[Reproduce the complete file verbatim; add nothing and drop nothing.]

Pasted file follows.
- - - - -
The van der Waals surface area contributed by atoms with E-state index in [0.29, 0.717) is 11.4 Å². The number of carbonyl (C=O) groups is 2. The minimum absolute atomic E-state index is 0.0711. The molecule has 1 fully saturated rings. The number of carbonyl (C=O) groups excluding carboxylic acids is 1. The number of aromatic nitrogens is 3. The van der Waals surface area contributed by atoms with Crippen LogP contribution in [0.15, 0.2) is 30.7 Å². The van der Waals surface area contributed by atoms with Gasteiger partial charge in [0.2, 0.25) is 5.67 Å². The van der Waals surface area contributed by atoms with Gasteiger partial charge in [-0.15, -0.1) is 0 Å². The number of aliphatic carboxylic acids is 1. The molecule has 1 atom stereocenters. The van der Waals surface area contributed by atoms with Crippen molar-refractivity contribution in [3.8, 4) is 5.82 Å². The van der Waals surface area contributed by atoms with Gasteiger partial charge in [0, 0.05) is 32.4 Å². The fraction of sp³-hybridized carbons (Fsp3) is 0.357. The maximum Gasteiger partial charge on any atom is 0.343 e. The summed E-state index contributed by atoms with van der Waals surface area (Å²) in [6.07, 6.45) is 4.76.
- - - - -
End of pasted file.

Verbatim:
The van der Waals surface area contributed by atoms with E-state index in [0.29, 0.717) is 11.4 Å². The number of carbonyl (C=O) groups is 2. The minimum absolute atomic E-state index is 0.0711. The molecule has 1 fully saturated rings. The number of carbonyl (C=O) groups excluding carboxylic acids is 1. The number of aromatic nitrogens is 3. The van der Waals surface area contributed by atoms with Crippen LogP contribution in [0.15, 0.2) is 30.7 Å². The van der Waals surface area contributed by atoms with Gasteiger partial charge in [0.2, 0.25) is 5.67 Å². The van der Waals surface area contributed by atoms with Gasteiger partial charge in [-0.15, -0.1) is 0 Å². The number of aliphatic carboxylic acids is 1. The molecule has 1 atom stereocenters. The van der Waals surface area contributed by atoms with Crippen molar-refractivity contribution in [3.8, 4) is 5.82 Å². The van der Waals surface area contributed by atoms with Gasteiger partial charge in [0, 0.05) is 32.4 Å². The fraction of sp³-hybridized carbons (Fsp3) is 0.357. The maximum Gasteiger partial charge on any atom is 0.343 e. The summed E-state index contributed by atoms with van der Waals surface area (Å²) in [6.07, 6.45) is 4.76.